, an English-born Jewish poet known for his scathing verse indictment of T. S. Eliot
’s anti-Semitism — and for reading it before an audience that happened to include Eliot — died on Sept. 24 at his home in London. He was 96.
His son Aaron confirmed the death.
The author of several volumes of poetry, Mr. Litvinoff also wrote well-received novels centering on the struggles of Jews in the European diaspora. He was the author of “Journey Through a Small Planet
” (1972), a highly praised memoir of the straitened yet vibrant Jewish community in London’s prewar East End.
Mr. Litvinoff also advocated on behalf of the rights of Jews in the postwar East Bloc. He was the founder and editor of a newsletter originally titled Jews in Eastern Europe, which was published regularly from the late 1950s to the late ’80s.
But this or such was Bleistein’s way:
A saggy bending of the knees
And elbows, with the palms turned out,
Chicago Semite Viennese.
A lustreless protrusive eye
Stares from the protozoic slime
At a perspective of Canaletto.
The smoky candle end of time
Declines. On the Rialto once.
The rats are underneath the piles.
The jew is underneath the lot.
Money in furs. The boatman smiles. …
This poem was first published in 1920. Before World War II, Mr. Litvinoff, who otherwise admired Eliot’s work, was prepared to dismiss it as simply another link in the venerable chain of British literary anti-Semitism.
Eliot chose to reprint the poem in his anthology “Selected Poems,” published in 1948. That, in the post-Holocaust world, struck Mr. Litvinoff as inexcusable. Mr. Litvinoff was by this time established himself, his published work including the volumes “The Untried Soldier” (1942) and “A Crown for Cain” (1948).
He set to work and wrote “To T. S. Eliot.” Addressed directly to the poet and invoking Shakespeare, the Nazi newspaper Der Stürmer and the Vistula River in Poland, it opens:
Eminence becomes you. Now when the rock is struck
your young sardonic voice which broke on beauty
floats amid incense and speaks oracles
as though a god
utters from Russell Square and condescends,
high in the solemn cathedral of the air,
his holy octaves to a million radios.
I am not one accepted in your parish.
Bleistein is my relative and I share
the protozoic slime of Shylock, a page
in Stürmer, and, underneath the cities,
a billet somewhat lower than the rats.
Blood in the sewers. Pieces of our flesh
float with the ordure on the Vistula.
You had a sermon but it was not this. …
He had no idea, though, that just before he began reading it aloud, its subject would walk through the door.
Emanuel Litvinoff was born in the Whitechapel section of London
on May 5, 1915, one of four children of parents who had fled czarist pogroms in Odessa, Ukraine. After the start of the Russian Revolution in 1917, Emanuel’s father returned there to fight with the Bolsheviks and was never heard from again.
His mother supported the family as a seamstress. She eventually remarried and had five more children; Emanuel was reared in the East End with his mother, stepfather and eight siblings in two tiny rooms.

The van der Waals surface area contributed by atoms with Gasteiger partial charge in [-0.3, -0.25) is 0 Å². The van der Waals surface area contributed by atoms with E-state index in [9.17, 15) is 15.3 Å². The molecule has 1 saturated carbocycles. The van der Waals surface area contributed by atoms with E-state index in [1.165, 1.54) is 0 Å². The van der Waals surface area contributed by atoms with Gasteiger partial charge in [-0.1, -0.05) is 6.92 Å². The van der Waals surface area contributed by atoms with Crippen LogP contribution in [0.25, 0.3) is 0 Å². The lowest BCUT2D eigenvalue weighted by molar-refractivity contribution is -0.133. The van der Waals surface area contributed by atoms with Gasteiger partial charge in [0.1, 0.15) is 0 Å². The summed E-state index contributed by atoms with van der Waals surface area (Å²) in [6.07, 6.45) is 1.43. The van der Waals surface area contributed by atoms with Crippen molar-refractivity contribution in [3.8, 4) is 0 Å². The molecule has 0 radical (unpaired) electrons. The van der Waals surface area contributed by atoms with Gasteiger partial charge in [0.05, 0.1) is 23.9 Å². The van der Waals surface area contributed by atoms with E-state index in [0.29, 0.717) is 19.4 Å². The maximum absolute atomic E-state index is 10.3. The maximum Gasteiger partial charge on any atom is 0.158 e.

So nervous that he could not hold a pencil when he sat the entrance exam for academic secondary school, Emanuel was relegated to trade school, where he was trained as a shoemaker. The only Jewish boy there, he endured anti-Semitic baiting, and beatings, as he later wrote, at the hands of his schoolmates.
After leaving school, he held threadbare jobs, including fur nailer’s apprentice, helping to stretch pelts on boards before they were cut and sewn. He could not always afford food and often slept in doorways.
During the war, Mr. Litvinoff served with the British Army in Northern Ireland, West Africa and the Middle East. He began writing poetry at this time.
Mr. Litvinoff was divorced from his first wife, Irene Maud Pearson, a celebrated British fashion model known professionally as Cherry Marshall and said to have had the smallest waist in London. He is survived by his second wife, Mary McClory; their son, Aaron; two children, Julian and Sarah, from his first marriage; a half-brother, Phil; three grandchildren; and two great-grandchildren. A daughter, Vida, from his first marriage, died last year.
His other books include the novels “The Lost Europeans” (1959), “The Man Next Door” (1968) and “Falls the Shadow” (1983), and “The Penguin Book of Jewish Short Stories” (1979), which he edited.
Before Mr. Litvinoff took the stage to read “To T. S. Eliot” that day in London, a murmur ran through the crowd, which included some of Britain’s leading literary lights: Eliot, the 1948 Nobel laureate in literature
, had just entered the room.
By the time it was Mr. Litvinoff’s turn to read, he said afterward, he was keenly aware that the target of the corrosive lines he was about to utter was sitting in the audience.
His voice shook, he recalled, giving his poem unintended force. After the opening stanzas, it continued:
Yet walking with Cohen when the sun exploded
and darkness choked our nostrils,
and the smoke drifting over Treblinka
reeked of the smouldering ashes of children,
I thought what an angry poem
you would have made of it, given the pity. …
So shall I say it is not eminence chills
but the snigger from behind the covers of history,
the sly words and the cold heart
and footprints made with blood upon a continent?
Let your words
tread lightly on this earth of Europe
lest my people’s bones protest.
When Mr. Litvinoff finished, as was widely reported, pandemonium ensued. The poet Stephen Spender
stood up and denounced him for insulting Eliot, prompting others in the crowd to cry “Hear, hear” in assent.
There was, however, a dissenting voice. Amid the tumult, a man in the back of the room was heard to mutter: “It’s a good poem. It’s a very good poem.”
The speaker was Thomas Stearns Eliot.